Nishandha, aka: Niśāndhā, Niśāndha, Nisha-andha; 3 Definition(s)
Nishandha means something in Hinduism, Sanskrit. If you want to know the exact meaning, history, etymology or English translation of this term then check out the descriptions on this page. Add your comment or reference to a book if you want to contribute to this summary article.
The Sanskrit terms Niśāndhā and Niśāndha can be transliterated into English as Nisandha or Nishandha, using the IAST transliteration scheme (?).
Ayurveda (science of life)
Niśāndhā (निशान्धा) is another name for Jantukā, a medicinal plant possibly identified with Ferula foetida (asafoetida) from the Apiaceae or “celery” family of flowering plants, according to verse 3.126-129 of the 13th-century Raj Nighantu or Rājanighaṇṭu. The third chapter (guḍūcyādi-varga) of this book contains climbers and creepers (vīrudh). R. N. Soḍhal considers Jantukā as Hiṅgu (Ferula foetida Regel Umbelliferae/Apiaceae). Raghuvīr Prasāda Trivedī considers Jantukā a parasitic creeper (vṛkṣaruhā); the fruits are like Kapikacchu, thus he identifies it with Cuscuta chinensis Lank. (Convolvulaceae), a plant used in Vietnam as Tho ty tu. Chopra identifies Jantukā with Garcinia lucida Roxb. Vaidyaka Śabda Sindhu equates it with Lākṣā. Together with the names Niśāndhā and Jantukā, there are a total of twenty-one Sanskrit synonyms identified for this plant.Source: WorldCat: Rāj nighaṇṭu
Āyurveda (आयुर्वेद, ayurveda) is a branch of Indian science dealing with medicine, herbalism, taxology, anatomy, surgery, alchemy and related topics. Traditional practice of Āyurveda in ancient India dates back to at least the first millenium BC. Literature is commonly written in Sanskrit using various poetic metres.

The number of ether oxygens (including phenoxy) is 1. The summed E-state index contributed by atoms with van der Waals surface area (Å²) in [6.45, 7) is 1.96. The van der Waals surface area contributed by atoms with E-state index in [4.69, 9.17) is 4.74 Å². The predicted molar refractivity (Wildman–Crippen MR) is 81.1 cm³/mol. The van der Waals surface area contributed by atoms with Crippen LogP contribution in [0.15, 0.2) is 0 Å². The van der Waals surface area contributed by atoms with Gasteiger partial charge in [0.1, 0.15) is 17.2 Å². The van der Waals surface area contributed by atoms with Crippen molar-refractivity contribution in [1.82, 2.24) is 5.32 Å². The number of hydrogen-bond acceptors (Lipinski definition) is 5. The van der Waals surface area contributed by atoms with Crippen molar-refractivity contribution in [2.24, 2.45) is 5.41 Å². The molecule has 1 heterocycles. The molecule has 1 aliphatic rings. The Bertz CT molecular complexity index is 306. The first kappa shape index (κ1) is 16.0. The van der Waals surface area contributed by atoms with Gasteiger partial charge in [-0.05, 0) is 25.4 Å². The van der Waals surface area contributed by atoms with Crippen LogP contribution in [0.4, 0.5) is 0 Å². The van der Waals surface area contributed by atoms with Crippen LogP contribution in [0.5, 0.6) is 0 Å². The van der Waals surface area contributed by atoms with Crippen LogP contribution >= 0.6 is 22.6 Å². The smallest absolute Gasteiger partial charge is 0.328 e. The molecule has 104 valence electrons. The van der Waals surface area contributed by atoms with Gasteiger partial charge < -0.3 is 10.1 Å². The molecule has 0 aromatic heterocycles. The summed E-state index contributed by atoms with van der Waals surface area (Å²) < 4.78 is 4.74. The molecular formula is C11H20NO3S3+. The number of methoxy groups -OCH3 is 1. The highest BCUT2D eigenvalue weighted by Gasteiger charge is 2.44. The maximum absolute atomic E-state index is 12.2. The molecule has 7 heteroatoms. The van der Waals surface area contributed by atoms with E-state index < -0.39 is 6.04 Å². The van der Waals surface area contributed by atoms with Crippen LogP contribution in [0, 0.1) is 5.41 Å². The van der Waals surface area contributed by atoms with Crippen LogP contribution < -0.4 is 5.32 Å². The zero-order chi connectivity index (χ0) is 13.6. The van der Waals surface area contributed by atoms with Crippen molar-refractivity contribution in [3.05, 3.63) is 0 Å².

Languages of India and abroad
Niśāndha (निशान्ध).—a. blind at night.
-ndhā the creeper called जतुका (jatukā).
Niśāndha is a Sanskrit compound consisting of the terms niśā and andha (अन्ध).Source: DDSA: The practical Sanskrit-English dictionary
Sanskrit, also spelled संस्कृतम् (saṃskṛtam), is an ancient language of India commonly seen as the grandmother of the Indo-European language family. Closely allied with Prakrit and Pali, Sanskrit is more exhaustive in both grammar and terms and has the most extensive collection of literature in the world, greatly surpassing its sister-languages Greek and Latin.
Search found 162 related definition(s) that might help you understand this better. Below you will find the 15 most relevant articles:
Niśāda (निशाद).—m. (-daḥ) A man of a low caste: see niṣāda.--- OR --- Niṣada (निषद).—m. (-daḥ) ...
Niśā (निशा).—f. (-śā) 1. Night. 2. Turmeric, (Curcuma longa.) 3. Another sort, (C. zanthorrhiza...
1) Andha (अन्ध).—An offspring of Kaśyapa by his wife Kadrū. (Mahābhārata, Udyoga Parva, Chapter...
Andhakāra (अन्धकार).—mn. (-raḥ-raṃ) Darkness. E. andha blind, and kāra what makes.
Andhakūpa (अन्धकूप).—m. (-paḥ) A blind well. E. andha, and kūpa a well: one of which the mouth ...
Niśākara (निशाकर).—m. (-raḥ) 1. The moon. 2. A cock. 3. Camphire. E. niśā night, and kara who m...
Andhatāmiśra (अन्धतामिश्र).—n. (-śraṃ) 1. A division of Tartarus, the second of the twentyone h...
Niśācara (निशाचर).—mfn. (-raḥ-rā-rī-raṃ) Nocturnal, night walking, what goes or moves about by ...
Niśāpati (निशापति).—m. (-tiḥ) 1. The moon. 2. Camphor. 3. An epithet of Siva. 4. A name of Rava...
Madāndha (मदान्ध).—mfn. (-ndhaḥ-ndhā-ndhaṃ) Blind with pride or passion, arrogant, dissolute, &...
Divāndha (दिवान्ध).—mfn. (-ndhaḥ-ndhā-ndhaṃ) Being blind by day. m. (-ndhaḥ) An owl. E. divā by...
Andhamūṣā (अन्धमूषा).—f. (-ṣā) A small covered crucible, with a hole in the side. E. andha, and...
Jātyandha (जात्यन्ध).—mfn. (-ndhaḥ-ndhā-ndhaṃ) Born-blind. E. jāti birth, andha blind.
Niśāta (निशात).—p. p.1) Sharpened, whetted, sharp; निशात रौद्रेषु विकासतां गतैः (niśāta raudreṣ...
Niśānta (निशान्त).—mfn. (-ntaḥ-ntā-ntaṃ) Quiet, tranquil, patient. n. (-ntaṃ) 1. A house, a dwe...
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